The International Archives of the Photogrammetry, Remote Sensing and Spatial Information Sciences
Publications Copernicus
Articles | Volume XLVIII-4/W8-2023
24 Apr 2024
 | 24 Apr 2024


R. M. de la Cruz, D. C. D. M. Vergara, J. I. A. Tabardillo, A. J. C. Sabuito, N. J. B. Borlongan, K. M. Bantay, R. R. Diwa, and A. C. Blanco

Keywords: Oil Spill, SAR, Sentinel Asia, International Charter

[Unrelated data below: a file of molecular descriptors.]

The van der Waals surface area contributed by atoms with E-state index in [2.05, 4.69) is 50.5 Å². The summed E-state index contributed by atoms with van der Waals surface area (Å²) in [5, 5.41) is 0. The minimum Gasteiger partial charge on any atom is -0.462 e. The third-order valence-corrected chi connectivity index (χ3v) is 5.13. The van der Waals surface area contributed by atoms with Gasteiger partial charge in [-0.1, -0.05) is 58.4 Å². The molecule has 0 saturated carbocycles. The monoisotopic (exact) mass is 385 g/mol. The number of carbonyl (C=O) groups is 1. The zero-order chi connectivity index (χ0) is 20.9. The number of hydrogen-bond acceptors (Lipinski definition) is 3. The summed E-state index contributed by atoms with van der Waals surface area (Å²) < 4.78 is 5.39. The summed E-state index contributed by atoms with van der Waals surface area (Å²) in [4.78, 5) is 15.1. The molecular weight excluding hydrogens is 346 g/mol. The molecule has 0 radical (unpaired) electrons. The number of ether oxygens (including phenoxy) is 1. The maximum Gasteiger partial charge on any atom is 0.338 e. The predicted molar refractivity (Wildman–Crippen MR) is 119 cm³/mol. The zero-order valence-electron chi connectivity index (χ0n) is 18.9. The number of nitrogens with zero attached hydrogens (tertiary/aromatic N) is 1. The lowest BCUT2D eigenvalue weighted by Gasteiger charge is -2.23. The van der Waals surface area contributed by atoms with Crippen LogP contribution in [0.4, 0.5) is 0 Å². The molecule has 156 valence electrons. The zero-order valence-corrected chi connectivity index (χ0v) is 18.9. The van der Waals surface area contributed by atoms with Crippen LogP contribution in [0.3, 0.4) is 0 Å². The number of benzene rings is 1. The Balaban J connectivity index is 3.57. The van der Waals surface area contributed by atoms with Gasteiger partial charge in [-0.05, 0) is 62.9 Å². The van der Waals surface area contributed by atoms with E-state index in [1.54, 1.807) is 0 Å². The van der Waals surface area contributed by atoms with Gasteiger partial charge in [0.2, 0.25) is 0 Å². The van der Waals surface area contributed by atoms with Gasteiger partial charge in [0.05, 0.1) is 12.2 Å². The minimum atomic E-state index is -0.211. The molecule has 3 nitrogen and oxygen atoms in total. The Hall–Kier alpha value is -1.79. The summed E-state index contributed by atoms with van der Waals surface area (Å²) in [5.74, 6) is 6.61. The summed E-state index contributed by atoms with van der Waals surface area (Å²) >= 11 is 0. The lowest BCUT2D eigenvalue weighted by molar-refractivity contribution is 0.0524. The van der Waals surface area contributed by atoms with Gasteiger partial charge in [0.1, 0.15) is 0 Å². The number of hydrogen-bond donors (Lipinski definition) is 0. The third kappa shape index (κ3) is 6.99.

Abstract. Oil spills in the sea pose a significant threat to marine and coastal ecosystems including corals, sea grasses, and mangroves. Responding to oil spills in the high seas can be challenging and costly, as it is difficult to survey the area using ships or planes. Timely monitoring of extents and direction of drift is costly especially when large area is involved. This study used satellite imagery to monitor the progression of an oil spill in a timely manner. Images captured by various types of sensors was used to provide an almost daily oil extent map. Combining opensource satellite imagery, contributed imagery by commercial providers, and imagery from various national space agencies enabled situational awareness during the oil spill incident. Optical and SAR images were processed by using unsupervised K-means classification, for images that undergone image segmentation, and supervised support vector machine classification. The process was used to produce 46 oil extent maps from 196 satellite images from various sources through Sentinel Asia and The International Charter Space and Major Disasters.